• Irrigation Efficiencies, Nitrogen and Phosphorous Applications, and Lint Yields of Upland Cotton Grown at the Maricopa Agricultural Center, 1992

      Sheedy, Mike; Watson, Jack; Silvertooth, Jeff (College of Agriculture, University of Arizona (Tucson, AZ), 1993-03)
      The computer program AZSCHED, with weather data obtained from AZMET, was used to schedule irrigations for a yield trial of Upland Cotton (DPL 90) at the Maricopa Agricultural Center. Cotton lint yields were compared between plots from eight treatments involving the combination of two irrigation efficiencies (70% and 90%), two nitrogen fertilizer placements (sidedressed and broadcast), and two phosphate fertilizer applications (0#/a and 50#/a). A potassium bromide (KBr) tracer was applied to select areas in each plot prior to the first irrigation. The total amount of fertilizer as nitrogen applied in split applications to both the sidedressed and broadcast plots was 120 #/a. The average amount of water applied to the plots were 33.5" for 70 % efficiency and 26.9" for 90% efficiency. Soil samples from each KBr applied plot were taken to a depth of 10' for analysis of bromide and nitrate to determine the depth of water movement through the soil profile. The plots were harvested on October 7, 1992. This year there was no significant difference in lint yield between any of the treatments: irrigation efficiencies, nitrogen placement, or phosphorous application.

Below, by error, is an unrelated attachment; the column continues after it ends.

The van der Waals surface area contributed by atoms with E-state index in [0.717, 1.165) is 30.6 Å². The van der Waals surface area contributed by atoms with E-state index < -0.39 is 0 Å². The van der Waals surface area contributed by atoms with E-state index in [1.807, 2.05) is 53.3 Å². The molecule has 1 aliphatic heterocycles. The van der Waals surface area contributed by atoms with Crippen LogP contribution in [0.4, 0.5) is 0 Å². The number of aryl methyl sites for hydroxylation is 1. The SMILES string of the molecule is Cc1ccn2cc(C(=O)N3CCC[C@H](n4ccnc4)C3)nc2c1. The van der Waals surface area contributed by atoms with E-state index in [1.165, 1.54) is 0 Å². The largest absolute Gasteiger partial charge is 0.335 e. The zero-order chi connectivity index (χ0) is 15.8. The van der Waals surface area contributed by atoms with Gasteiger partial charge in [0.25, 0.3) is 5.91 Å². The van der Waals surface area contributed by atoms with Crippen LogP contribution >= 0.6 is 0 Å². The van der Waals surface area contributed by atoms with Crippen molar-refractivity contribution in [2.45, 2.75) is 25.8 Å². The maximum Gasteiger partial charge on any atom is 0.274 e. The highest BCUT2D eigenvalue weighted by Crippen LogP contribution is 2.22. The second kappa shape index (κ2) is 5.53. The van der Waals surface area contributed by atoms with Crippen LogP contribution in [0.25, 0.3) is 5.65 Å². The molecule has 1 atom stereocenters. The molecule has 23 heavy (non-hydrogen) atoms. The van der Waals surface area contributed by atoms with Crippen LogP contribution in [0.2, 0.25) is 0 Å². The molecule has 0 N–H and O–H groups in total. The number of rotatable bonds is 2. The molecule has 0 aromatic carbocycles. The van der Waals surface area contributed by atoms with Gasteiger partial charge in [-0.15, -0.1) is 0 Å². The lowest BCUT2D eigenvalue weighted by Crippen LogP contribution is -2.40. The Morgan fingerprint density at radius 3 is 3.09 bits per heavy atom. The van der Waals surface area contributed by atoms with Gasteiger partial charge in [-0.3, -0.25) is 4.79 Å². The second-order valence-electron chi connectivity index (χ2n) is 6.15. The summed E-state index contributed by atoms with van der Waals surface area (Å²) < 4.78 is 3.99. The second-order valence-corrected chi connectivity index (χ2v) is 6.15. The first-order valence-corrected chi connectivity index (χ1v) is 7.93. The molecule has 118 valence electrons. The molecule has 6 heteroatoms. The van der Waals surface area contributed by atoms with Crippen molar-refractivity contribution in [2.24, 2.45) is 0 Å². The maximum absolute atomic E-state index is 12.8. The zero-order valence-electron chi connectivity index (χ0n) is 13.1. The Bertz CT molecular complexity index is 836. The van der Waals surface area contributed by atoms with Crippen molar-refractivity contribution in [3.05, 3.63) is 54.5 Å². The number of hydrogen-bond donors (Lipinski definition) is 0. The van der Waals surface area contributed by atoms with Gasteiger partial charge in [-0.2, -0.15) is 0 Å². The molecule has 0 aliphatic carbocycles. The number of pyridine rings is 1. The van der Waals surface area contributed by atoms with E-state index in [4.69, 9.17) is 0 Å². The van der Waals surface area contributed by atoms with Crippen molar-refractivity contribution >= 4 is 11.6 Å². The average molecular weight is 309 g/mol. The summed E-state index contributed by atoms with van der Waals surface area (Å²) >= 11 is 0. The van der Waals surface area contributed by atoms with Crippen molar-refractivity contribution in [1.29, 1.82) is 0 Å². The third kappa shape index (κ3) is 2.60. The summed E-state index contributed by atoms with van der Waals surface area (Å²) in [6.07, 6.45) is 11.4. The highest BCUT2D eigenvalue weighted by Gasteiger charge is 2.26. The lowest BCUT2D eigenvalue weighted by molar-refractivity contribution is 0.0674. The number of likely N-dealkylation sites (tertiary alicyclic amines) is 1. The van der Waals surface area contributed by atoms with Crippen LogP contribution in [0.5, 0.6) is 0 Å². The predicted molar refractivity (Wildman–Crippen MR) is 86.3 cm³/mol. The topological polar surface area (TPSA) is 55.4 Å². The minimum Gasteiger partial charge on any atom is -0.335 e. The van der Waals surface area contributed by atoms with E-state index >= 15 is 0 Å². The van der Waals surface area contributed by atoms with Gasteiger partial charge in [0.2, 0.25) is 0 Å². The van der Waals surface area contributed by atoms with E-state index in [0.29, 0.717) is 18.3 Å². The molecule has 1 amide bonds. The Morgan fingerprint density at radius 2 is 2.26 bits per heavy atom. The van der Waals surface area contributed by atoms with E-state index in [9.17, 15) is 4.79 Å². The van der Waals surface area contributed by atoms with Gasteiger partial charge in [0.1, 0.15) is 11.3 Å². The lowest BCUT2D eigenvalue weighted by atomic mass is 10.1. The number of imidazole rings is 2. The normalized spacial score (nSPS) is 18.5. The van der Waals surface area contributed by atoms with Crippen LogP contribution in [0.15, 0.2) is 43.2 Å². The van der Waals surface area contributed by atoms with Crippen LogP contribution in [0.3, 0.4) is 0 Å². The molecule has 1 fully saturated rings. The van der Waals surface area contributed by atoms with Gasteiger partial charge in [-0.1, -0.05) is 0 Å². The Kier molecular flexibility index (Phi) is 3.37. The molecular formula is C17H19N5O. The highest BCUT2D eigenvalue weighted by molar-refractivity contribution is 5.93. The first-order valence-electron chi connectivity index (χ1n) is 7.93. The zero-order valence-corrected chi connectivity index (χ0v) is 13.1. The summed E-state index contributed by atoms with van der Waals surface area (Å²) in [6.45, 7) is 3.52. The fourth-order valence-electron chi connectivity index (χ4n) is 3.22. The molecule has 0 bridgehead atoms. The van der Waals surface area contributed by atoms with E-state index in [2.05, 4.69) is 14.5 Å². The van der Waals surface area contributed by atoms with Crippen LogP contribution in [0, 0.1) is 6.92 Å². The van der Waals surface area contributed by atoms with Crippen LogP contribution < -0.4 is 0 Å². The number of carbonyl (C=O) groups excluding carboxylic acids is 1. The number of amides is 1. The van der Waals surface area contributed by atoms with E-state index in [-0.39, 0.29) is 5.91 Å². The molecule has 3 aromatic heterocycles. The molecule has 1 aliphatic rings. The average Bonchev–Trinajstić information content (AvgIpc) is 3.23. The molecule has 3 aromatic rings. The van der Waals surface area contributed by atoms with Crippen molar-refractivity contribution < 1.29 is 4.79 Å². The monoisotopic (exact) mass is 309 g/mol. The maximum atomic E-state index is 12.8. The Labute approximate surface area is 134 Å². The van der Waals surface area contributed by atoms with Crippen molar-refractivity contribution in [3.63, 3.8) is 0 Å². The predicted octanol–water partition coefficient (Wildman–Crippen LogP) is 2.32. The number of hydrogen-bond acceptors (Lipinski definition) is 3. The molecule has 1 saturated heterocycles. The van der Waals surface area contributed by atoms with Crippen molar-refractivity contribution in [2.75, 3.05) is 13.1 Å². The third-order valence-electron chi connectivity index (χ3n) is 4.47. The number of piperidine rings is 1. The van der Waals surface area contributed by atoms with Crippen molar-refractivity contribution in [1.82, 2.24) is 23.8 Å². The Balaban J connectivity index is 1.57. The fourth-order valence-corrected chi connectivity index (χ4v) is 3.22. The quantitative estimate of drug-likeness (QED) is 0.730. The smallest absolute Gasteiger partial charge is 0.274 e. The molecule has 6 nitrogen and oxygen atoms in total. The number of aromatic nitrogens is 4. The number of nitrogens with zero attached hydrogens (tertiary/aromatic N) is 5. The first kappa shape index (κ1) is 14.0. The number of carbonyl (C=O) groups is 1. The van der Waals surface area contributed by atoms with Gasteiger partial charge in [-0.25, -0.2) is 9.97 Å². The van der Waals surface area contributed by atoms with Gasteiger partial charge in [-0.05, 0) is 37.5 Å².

• A Comparison of Three Cotton Tillage Systems

      Coates, Wayne E.; Thacker, Gary W.; Silvertooth, Jeff (College of Agriculture, University of Arizona (Tucson, AZ), 1993-03)
      Two reduced cotton tillage systems, both of which utilize controlled traffic farming techniques, are being compared to a conventional tillage system in terms of energy requirements, field work time requirements, crop yield, and operating costs. Four seasons of testing show the Sundance system to have the lowest energy requirement of 28.2 HpHr /Ac, the Uprooter-Shredder-Mulcher (USM) the second lowest at 40.5 HpHr /Ac, and conventional tillage the highest at 54.4 HpHr /Ac. Field work times of the two reduced tillage systems are about one-half that of conventional tillage. Costs of the two reduced tillage systems are lower than for conventional tillage. We have never measured a significantly lower lint yield with either of the two reduced tillage systems, relative to conventional tillage.
    • The Effect of Water Stress on Two Short-Season Cultivars of Cotton, Gossypium hisutum L., and the Sweetpotato Whitefly, Bemisia tabaci Genn